Another victim, a 16-year-old employee, has not been identified because he is a minor.
Others were wounded, and two people remained hospitalized in critical condition at Sentara Norfolk General Hospital, spokesperson Mike Kafka said Thursday.
Nathan Sinclair, a former Walmart employee who worked the second shift, said Bing had a less-than-stellar reputation among colleagues. “He was known in the store for being hostile at times,” Sinclair, 21, said in a phone interview. “He talked to you like he ran the store. … There’s always people in jobs that aren’t liked — Andre was one of them.”
Sinclair, who worked at the Walmart from January until the first week of November and lives in Chesapeake, said he sometimes had to interact with Bing near the end of his shift, but he tried to avoid chatting with the man as much as he could.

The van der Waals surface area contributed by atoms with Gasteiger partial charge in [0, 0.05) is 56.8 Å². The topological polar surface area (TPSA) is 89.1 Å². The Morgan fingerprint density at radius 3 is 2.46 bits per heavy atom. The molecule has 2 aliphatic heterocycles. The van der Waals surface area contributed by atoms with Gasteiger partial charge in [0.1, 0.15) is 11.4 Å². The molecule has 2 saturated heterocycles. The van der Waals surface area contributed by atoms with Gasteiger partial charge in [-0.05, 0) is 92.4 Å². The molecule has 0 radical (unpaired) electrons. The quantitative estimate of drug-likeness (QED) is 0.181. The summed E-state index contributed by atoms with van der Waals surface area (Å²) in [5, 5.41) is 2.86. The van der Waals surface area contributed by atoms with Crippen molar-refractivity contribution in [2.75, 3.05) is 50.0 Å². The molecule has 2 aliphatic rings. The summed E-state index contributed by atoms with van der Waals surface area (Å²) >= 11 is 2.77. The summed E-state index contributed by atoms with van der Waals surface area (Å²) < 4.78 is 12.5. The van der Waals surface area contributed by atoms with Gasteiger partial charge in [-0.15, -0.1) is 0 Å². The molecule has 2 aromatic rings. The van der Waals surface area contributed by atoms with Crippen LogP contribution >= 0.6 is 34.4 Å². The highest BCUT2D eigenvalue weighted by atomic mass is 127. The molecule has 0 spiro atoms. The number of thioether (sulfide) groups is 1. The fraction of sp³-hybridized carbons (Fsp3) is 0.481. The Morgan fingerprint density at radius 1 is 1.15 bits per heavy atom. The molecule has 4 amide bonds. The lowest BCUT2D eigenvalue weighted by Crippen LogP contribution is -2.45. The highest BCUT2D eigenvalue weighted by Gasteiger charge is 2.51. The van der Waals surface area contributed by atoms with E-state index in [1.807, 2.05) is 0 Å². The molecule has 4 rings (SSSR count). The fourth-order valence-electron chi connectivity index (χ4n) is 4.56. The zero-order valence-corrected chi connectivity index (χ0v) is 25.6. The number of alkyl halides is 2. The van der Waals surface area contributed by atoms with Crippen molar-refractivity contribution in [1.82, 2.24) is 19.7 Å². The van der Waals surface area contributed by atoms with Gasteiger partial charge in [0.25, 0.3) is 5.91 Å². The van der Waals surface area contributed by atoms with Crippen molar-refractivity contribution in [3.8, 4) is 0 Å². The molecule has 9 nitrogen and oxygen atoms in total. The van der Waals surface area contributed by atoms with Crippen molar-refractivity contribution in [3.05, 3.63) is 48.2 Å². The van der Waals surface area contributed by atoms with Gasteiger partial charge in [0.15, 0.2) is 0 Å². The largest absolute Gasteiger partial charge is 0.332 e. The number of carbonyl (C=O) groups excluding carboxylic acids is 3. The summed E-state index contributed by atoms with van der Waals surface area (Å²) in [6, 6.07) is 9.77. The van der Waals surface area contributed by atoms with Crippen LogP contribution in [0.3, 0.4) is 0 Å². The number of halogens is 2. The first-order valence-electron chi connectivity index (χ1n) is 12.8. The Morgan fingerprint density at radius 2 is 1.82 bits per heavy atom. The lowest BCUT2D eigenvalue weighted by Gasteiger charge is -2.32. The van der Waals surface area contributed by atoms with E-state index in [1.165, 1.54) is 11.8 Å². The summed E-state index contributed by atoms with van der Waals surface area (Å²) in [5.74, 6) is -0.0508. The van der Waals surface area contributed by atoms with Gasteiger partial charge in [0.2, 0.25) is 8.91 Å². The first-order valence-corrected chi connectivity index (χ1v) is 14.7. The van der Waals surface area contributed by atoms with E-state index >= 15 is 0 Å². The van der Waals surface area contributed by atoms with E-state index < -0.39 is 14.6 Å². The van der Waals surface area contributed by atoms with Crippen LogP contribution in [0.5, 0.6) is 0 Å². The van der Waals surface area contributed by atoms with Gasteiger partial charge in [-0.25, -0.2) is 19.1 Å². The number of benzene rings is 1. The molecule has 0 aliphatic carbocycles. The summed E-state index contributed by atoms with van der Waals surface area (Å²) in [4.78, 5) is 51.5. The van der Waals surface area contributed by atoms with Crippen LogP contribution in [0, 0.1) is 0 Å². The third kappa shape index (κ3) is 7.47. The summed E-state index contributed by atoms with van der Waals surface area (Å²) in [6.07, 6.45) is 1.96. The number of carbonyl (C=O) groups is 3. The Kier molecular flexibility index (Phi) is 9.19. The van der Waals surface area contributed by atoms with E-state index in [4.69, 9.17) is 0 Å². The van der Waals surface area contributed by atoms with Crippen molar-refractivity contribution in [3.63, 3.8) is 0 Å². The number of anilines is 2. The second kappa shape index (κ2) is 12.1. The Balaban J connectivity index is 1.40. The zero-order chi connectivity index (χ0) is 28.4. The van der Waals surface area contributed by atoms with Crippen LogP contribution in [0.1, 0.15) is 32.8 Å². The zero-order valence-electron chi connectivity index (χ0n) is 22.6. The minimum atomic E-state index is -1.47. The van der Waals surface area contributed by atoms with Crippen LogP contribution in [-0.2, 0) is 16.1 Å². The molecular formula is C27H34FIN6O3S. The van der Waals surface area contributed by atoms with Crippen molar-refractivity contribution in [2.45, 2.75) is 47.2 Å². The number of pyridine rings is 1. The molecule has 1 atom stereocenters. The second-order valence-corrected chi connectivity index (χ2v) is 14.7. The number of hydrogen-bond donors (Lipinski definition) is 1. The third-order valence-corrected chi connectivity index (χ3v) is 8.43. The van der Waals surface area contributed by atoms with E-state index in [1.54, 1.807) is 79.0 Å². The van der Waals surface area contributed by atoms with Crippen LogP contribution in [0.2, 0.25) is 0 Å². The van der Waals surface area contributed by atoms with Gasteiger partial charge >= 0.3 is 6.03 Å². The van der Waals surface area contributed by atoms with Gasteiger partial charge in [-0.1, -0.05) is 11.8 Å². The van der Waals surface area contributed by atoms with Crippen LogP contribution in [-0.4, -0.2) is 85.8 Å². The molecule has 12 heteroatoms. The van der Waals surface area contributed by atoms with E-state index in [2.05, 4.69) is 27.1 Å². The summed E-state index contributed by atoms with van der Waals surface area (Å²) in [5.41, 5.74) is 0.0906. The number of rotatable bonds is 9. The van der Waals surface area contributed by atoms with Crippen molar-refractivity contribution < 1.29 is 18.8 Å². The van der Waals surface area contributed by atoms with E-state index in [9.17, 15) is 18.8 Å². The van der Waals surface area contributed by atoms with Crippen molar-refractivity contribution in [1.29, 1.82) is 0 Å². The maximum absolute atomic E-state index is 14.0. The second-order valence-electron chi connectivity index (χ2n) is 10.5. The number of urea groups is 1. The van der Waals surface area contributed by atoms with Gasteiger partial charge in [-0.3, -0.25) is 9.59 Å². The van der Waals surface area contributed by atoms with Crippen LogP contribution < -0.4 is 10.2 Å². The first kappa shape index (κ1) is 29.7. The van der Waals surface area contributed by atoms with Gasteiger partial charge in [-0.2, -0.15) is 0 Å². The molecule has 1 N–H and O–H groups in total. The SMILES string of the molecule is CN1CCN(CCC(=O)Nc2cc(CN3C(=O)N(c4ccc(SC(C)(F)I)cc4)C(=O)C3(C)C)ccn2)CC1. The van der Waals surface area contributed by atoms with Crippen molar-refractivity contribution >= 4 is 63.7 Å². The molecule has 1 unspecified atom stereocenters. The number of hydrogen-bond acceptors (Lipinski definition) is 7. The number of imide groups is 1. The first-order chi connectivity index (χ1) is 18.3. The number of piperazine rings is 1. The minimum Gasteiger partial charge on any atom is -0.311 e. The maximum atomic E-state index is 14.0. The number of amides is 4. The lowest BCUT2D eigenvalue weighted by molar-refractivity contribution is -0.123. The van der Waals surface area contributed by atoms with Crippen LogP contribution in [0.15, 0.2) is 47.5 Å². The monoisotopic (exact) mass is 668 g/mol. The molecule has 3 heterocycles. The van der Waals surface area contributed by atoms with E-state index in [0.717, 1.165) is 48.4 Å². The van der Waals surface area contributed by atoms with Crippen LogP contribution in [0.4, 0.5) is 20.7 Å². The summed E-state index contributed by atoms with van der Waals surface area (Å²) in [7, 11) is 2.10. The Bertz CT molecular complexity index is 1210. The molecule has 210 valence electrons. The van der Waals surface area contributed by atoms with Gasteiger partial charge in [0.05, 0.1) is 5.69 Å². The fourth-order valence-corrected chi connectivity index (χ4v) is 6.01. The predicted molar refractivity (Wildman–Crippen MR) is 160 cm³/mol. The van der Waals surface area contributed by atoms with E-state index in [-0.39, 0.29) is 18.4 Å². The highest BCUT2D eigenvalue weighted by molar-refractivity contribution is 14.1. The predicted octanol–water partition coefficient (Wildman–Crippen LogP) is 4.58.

“He had too many moments where he’d be overly aggressive,” Sinclair said.
Sinclair said he was told Bing had been written up at least twice by Walmart supervisors, though he did not know the details and The Post could not immediately verify the information. Walmart did not immediately respond to a question about Bing having been disciplined previously.
At work, Bing was either focused on getting his job done or playing games on his phone, Sinclair said. Although he was not fond of Bing, Sinclair described him as a “hard worker.” Other associates sometimes made fun of Bing’s clothes or hair, Sinclair said.
“Andre was kind of picked on a little bit by some associates at the store,” Sinclair said. “There were definitely other employees that made fun of him.”
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Sinclair said Bing shared that he lived by himself and would often play video games when he was not working. “He didn’t have a social life,” Sinclair said. “It was work, home. Home, work. It didn’t seem like he had much of a support system, if any.”
Janice Strausburg said she worked at different Walmarts for about 13 years before quitting this year to become a Lyft driver. She said she worked with Bing for about five years at the store where the shooting occurred.